THE PROPERTY OF NICHOLAS, THE12TH LORD MONSON, AND HIS TWO BROTHERS.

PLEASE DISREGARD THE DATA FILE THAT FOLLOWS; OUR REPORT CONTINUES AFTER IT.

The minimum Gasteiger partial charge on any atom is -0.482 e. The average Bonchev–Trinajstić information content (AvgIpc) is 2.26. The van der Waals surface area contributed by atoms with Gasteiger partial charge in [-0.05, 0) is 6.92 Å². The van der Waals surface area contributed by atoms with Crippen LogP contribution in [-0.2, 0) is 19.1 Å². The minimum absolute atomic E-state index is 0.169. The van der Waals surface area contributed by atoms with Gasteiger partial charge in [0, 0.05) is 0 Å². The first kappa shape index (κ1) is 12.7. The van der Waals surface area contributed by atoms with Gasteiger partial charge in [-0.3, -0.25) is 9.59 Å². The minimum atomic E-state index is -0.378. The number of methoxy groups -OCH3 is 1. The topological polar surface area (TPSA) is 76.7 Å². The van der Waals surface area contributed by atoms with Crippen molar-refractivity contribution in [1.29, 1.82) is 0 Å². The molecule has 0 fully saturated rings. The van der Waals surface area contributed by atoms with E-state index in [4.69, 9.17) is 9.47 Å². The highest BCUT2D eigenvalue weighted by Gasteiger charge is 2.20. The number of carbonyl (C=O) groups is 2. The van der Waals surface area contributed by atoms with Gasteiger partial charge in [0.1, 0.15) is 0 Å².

Monson was accompanied on his trip by his cousin Lewis Thomas Watson, the son of Lord Sondes. Dr John Moore, physician to the Duke of Hamilton, who was also on route to Italy in the company of his master, met them in Geneva in 1772. The somewhat serious minded Scot, who would later become famous for his literary sketches on the manners of European societies, commented in a letter of October that year that the two young men ‘seem naturally of a good character’, though he clearly disapproved of their rather carefree attitude, lamenting that ‘their time is passed in complete idleness’, and that they spent their days ‘sauntering and gaming when they can get anyone to play with them’1 This impression of an amiable character, and also some of these bad habits, seem to have persisted, for George Selwyn wrote of him three years later in December 1775, that ‘...young Lord Monson shows a strong propensity [to gamble] and has been initiated. He has a very pretty figure, and address, and is extremely well spoken of, but I do not apprehend can have great opulence’.2 By this date Monson had already been in Italy for nearly two years; he is recorded as attending a dinner given by Horace Mann in Florence in March 1774, and visited Venice on the 11 May, both times in the company of the French print dealer J.B. Durade. On the 23 July, he learnt of his father’s death and his succession to his Barony. After a brief sojourn in Vienna, Monson returned to Rome, where he sat for this portrait. While in Rome he met his future brother-in-law, Henry Peirse (1754–1824), who also sat to Batoni the following year for his own portrait, today in the Galleria Nazionale d’Arte Antica in Rome.3 Together the three young men travelled to Naples with Lord George Cavendish, arriving there by the 10 January 1775. Monson’s recently acquired gambling habits followed him: by March it is recorded that, together with Cavendish and Lord Tynley, he had lost above two thousand pounds at cards, mostly to the King of Naples. Cutting his losses, Monson seems to have returned speedily back to Florence by the end of the month. It is not entirely clear when Monson returned to native soil, but this was certainly before the 18 July 1777, when he married Lady Elizabeth Capell, daughter of William 4th Earl of Essex and his wife Frances, daughter of Sir Charles Hanbury-Williams. They had two daughters and a son, John George (1785–1809) who would duly succeed his father as 4th Baron in 1806. The same year saw the marriage of his erstwhile travelling companion Henry Peirse to his sister Charlotte Grace. George Selwyn’s shrewd observation of Monson’s pleasant character but lack of funds seems to be borne out by the fact that he seems to have made very few purchases of works of art while on the Grand Tour. He did, however, commission from George Romney in 1778 a magnificent full–length of his wife Elizabeth, no doubt to commemorate their marriage the previous year (lot 51 in this sale).4 The two elegant full lengths must have complemented each other beautifully and made a very handsome impression when they were hung together at Burton Hall.